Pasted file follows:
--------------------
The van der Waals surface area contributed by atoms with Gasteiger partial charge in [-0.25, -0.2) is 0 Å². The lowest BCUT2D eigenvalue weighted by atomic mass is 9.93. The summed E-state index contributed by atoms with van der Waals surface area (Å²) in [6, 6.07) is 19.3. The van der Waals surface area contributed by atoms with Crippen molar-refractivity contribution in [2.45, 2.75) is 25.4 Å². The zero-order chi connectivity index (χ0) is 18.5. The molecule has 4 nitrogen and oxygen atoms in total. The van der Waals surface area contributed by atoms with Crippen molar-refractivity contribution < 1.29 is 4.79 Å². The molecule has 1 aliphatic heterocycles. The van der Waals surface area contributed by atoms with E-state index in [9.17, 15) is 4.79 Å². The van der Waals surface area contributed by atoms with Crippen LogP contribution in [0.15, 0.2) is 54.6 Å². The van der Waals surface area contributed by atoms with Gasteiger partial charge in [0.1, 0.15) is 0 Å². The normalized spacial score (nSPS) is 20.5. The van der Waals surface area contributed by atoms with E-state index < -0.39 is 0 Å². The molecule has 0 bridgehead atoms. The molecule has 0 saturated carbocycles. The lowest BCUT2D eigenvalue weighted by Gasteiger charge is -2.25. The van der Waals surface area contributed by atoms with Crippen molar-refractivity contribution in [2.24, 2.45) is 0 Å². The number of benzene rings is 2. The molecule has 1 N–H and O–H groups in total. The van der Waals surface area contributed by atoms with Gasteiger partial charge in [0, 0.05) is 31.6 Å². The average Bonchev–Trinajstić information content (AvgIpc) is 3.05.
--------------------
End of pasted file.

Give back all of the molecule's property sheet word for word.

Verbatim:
The van der Waals surface area contributed by atoms with Gasteiger partial charge in [-0.25, -0.2) is 0 Å². The lowest BCUT2D eigenvalue weighted by atomic mass is 9.93. The summed E-state index contributed by atoms with van der Waals surface area (Å²) in [6, 6.07) is 19.3. The van der Waals surface area contributed by atoms with Crippen molar-refractivity contribution in [2.45, 2.75) is 25.4 Å². The zero-order chi connectivity index (χ0) is 18.5. The molecule has 4 nitrogen and oxygen atoms in total. The van der Waals surface area contributed by atoms with Crippen molar-refractivity contribution < 1.29 is 4.79 Å². The molecule has 1 aliphatic heterocycles. The van der Waals surface area contributed by atoms with E-state index in [9.17, 15) is 4.79 Å². The van der Waals surface area contributed by atoms with Crippen LogP contribution in [0.15, 0.2) is 54.6 Å². The van der Waals surface area contributed by atoms with Gasteiger partial charge in [0.1, 0.15) is 0 Å². The normalized spacial score (nSPS) is 20.5. The van der Waals surface area contributed by atoms with E-state index < -0.39 is 0 Å². The molecule has 0 bridgehead atoms. The molecule has 0 saturated carbocycles. The lowest BCUT2D eigenvalue weighted by Gasteiger charge is -2.25. The van der Waals surface area contributed by atoms with Crippen molar-refractivity contribution in [2.24, 2.45) is 0 Å². The number of benzene rings is 2. The molecule has 1 N–H and O–H groups in total. The van der Waals surface area contributed by atoms with Gasteiger partial charge in [0, 0.05) is 31.6 Å². The average Bonchev–Trinajstić information content (AvgIpc) is 3.05.